Lenders Want the Real Deal from Potential Borrowers

//October 31, 2005//

Lenders Want the Real Deal from Potential Borrowers

//October 31, 2005//

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When it comes to applications for business loans, banks want just the facts, a whole lot of factsBankers have some advice for small-business loan applicants: Be honest with us. The corollary to that? Tell us everything.

“The one thing you have is credibility and you don’t want to lose that by leaving out things or exaggerating things in a loan application,” said Kenneth Naglak, senior vice president of Jamesburg-based Financing for Industry, a lender and loan brokerage firm.

He was one of three bankers who spoke to owners and aspiring owners of small businesses at a mid-October meeting at the New Jersey Economic Development Authority building in Trenton. The get-together was one of a series of how-to seminars on topics such as hiring, pricing, buying insurance and seeking loans that made up the Trenton Downtown Association’s “Small Business Week.”

The speakers agreed that believability is everything. If a loan application assumes that a new business’ sales will double in the second year, there had better be some evidence to back that up. If there are high risks in the business, the banker will be looking for plans to deal with them. If the applicant hasn’t run a business before, lenders want to know why he or she thinks this project will succeed.

Credible business projections are very important to bankers, said Michael J. Segeren, vice president for Sun National Bank, which has approved 125 U.S. Small Business Administration loans of $2 million or less so far this year.

“Anybody can put numbers down, but how do you obtain those numbers?” Segeren asked. “Who are your customers? What is the cost of the product? What is the profit margin? You may see a 20% increase in year two, but if the industry average is 5%, there will be questions. Bankers look at historical figures. They are creatures of habit.”

A thorough loan application might include an outline of the business, biographies of the management team, financial statements, personal tax returns, records of previous financings, personal credit scores and even photos, if not actual samples, of the product.

“The package should paint a picture for a lender,” Naglak said. “Be honest and be upfront. One question I ask is: ‘What are the five to 10 things that keep you up at night.’ Those are the things I want to know about.”

The next question is, “And what are you doing to mitigate them?” Naglak said.

A bank’s primary concern, of course, is getting its loan money returned with interest. The speakers offered a number of tips on how to convince them and their fellow bankers that the odds are in their favor.

• Bad personal credit scores are deal killers. “Any lower than 600 it is impossible [to approve the loan], no matter how much sense the loan makes,” Naglak said. “The score goes up to 1800, and 650 and up are the best. Below 650, you are starting to have some questions.”

• If the loan will be used to pay for real estate, include an appraisal of the property and an environmental audit that addresses po-tential issues such as underground storage tanks.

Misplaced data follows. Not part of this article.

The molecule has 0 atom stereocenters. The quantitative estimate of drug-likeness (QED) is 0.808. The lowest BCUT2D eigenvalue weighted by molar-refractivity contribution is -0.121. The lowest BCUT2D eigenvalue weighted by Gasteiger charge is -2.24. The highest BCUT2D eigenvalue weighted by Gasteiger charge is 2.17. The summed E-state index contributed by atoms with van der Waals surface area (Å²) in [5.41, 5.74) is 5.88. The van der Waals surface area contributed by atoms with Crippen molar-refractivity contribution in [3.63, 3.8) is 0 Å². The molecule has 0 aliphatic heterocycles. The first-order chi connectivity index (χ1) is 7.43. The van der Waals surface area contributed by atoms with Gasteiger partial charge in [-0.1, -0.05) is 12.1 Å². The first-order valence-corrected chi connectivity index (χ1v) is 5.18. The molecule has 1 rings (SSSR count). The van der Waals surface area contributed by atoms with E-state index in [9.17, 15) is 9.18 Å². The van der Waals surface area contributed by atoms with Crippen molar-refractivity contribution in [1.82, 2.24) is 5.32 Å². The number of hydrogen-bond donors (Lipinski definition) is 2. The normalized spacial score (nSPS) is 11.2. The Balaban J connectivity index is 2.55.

• If the loan will be used to buy an existing business, get the financial statements of the business. “Examine their numbers to see how viable that business is,” said Segeren of Sun National Bank. “Will you be able to make a profit and repay the loan?”

• Brag about the company’s customers. “If you are a consultant with annual contracts, show the lender those contracts,” Naglak said. “Banks like to see that you get paid for the work you do.”

• An applicant who is starting a business for the first time should provide examples of past businesses he or she has run or been associated with. “It’s easier to get a loan if you have done this before,” Naglak said. “It’s a lot harder for startup businesses. They will look at your personal finances. They seek personal loan guarantees from the business owner. They use that as a way to ensure you are being attentive to the business.”

In the end, the bankers want each loan seeker to provide the most compelling application he or she possibly can. “Always err on the conservative side, said Mark A. Mignogna, an assistant vice president at Sun National Bank. “Give the initial information and we can fill in the spots that are empty.”

James Bortolotti, regional vice president of Sun National who was present at the seminar but not a speaker, offered a note of understanding concerning the inflated revenue projections that bankers see. “At times, the projections are higher than they should be,” he said. “That’s done out of excitement, not to mislead the banker.”

Perhaps, but the applicant who wants to inspire trust will work hard to curb the over-enthusiasm and get it right.

Keys to Getting a Small-Business Loan

Here are some pointers bankers gave at a seminar in Trenton on how to apply for small-business loans.

• Maintain good personal credit. A credit score below 650 raises questions. A loan is practically out of the question with a credit score of below 600.

• For real estate loans, include an appraisal of the property and an environmental audit that addresses potential issues such as underground storage tanks.

• Brag about your customers. Banks want to see that you already have customers or contracts.

• Give examples of past businesses you have run or have been associated with.

• Fill out what you can in an application. Don’t make up answers. Bankers will help fill in the banks.

• Don’t inflate projections. Bankers research the industry and will likely question unlikely estimates.

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